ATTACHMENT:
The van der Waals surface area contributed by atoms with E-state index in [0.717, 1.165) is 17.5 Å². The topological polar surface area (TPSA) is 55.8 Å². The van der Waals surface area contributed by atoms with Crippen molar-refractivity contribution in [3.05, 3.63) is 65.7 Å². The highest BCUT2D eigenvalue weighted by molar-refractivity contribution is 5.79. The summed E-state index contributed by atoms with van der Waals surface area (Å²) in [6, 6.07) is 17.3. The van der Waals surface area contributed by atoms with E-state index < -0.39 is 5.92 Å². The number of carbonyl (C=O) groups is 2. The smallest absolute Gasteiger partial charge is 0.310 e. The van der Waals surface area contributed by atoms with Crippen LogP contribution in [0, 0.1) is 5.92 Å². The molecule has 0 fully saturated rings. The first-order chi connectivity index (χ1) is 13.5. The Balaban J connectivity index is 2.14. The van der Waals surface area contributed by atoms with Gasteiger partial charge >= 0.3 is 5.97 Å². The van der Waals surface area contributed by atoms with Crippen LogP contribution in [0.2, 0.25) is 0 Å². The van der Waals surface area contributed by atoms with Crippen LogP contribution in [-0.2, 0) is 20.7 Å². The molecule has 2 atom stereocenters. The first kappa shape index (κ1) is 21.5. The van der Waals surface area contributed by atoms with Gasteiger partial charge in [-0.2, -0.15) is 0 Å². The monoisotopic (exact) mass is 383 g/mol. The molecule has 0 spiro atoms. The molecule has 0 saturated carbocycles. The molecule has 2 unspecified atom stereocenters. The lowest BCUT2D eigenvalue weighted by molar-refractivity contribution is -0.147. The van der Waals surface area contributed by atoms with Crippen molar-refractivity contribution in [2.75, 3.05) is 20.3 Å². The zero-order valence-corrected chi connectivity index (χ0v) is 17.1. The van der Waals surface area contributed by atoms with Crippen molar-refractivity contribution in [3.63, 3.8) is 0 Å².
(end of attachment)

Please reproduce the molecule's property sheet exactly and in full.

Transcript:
The van der Waals surface area contributed by atoms with E-state index in [0.717, 1.165) is 17.5 Å². The topological polar surface area (TPSA) is 55.8 Å². The van der Waals surface area contributed by atoms with Crippen molar-refractivity contribution in [3.05, 3.63) is 65.7 Å². The highest BCUT2D eigenvalue weighted by molar-refractivity contribution is 5.79. The summed E-state index contributed by atoms with van der Waals surface area (Å²) in [6, 6.07) is 17.3. The van der Waals surface area contributed by atoms with E-state index < -0.39 is 5.92 Å². The number of carbonyl (C=O) groups is 2. The smallest absolute Gasteiger partial charge is 0.310 e. The van der Waals surface area contributed by atoms with Crippen LogP contribution in [0, 0.1) is 5.92 Å². The molecule has 0 fully saturated rings. The first-order chi connectivity index (χ1) is 13.5. The Balaban J connectivity index is 2.14. The van der Waals surface area contributed by atoms with Gasteiger partial charge >= 0.3 is 5.97 Å². The van der Waals surface area contributed by atoms with Crippen LogP contribution in [0.2, 0.25) is 0 Å². The van der Waals surface area contributed by atoms with Crippen LogP contribution in [-0.2, 0) is 20.7 Å². The molecule has 2 atom stereocenters. The first kappa shape index (κ1) is 21.5. The van der Waals surface area contributed by atoms with Gasteiger partial charge in [-0.2, -0.15) is 0 Å². The monoisotopic (exact) mass is 383 g/mol. The molecule has 0 spiro atoms. The molecule has 0 saturated carbocycles. The molecule has 2 unspecified atom stereocenters. The lowest BCUT2D eigenvalue weighted by molar-refractivity contribution is -0.147. The van der Waals surface area contributed by atoms with Crippen molar-refractivity contribution in [2.75, 3.05) is 20.3 Å². The zero-order valence-corrected chi connectivity index (χ0v) is 17.1. The van der Waals surface area contributed by atoms with Crippen molar-refractivity contribution in [3.63, 3.8) is 0 Å².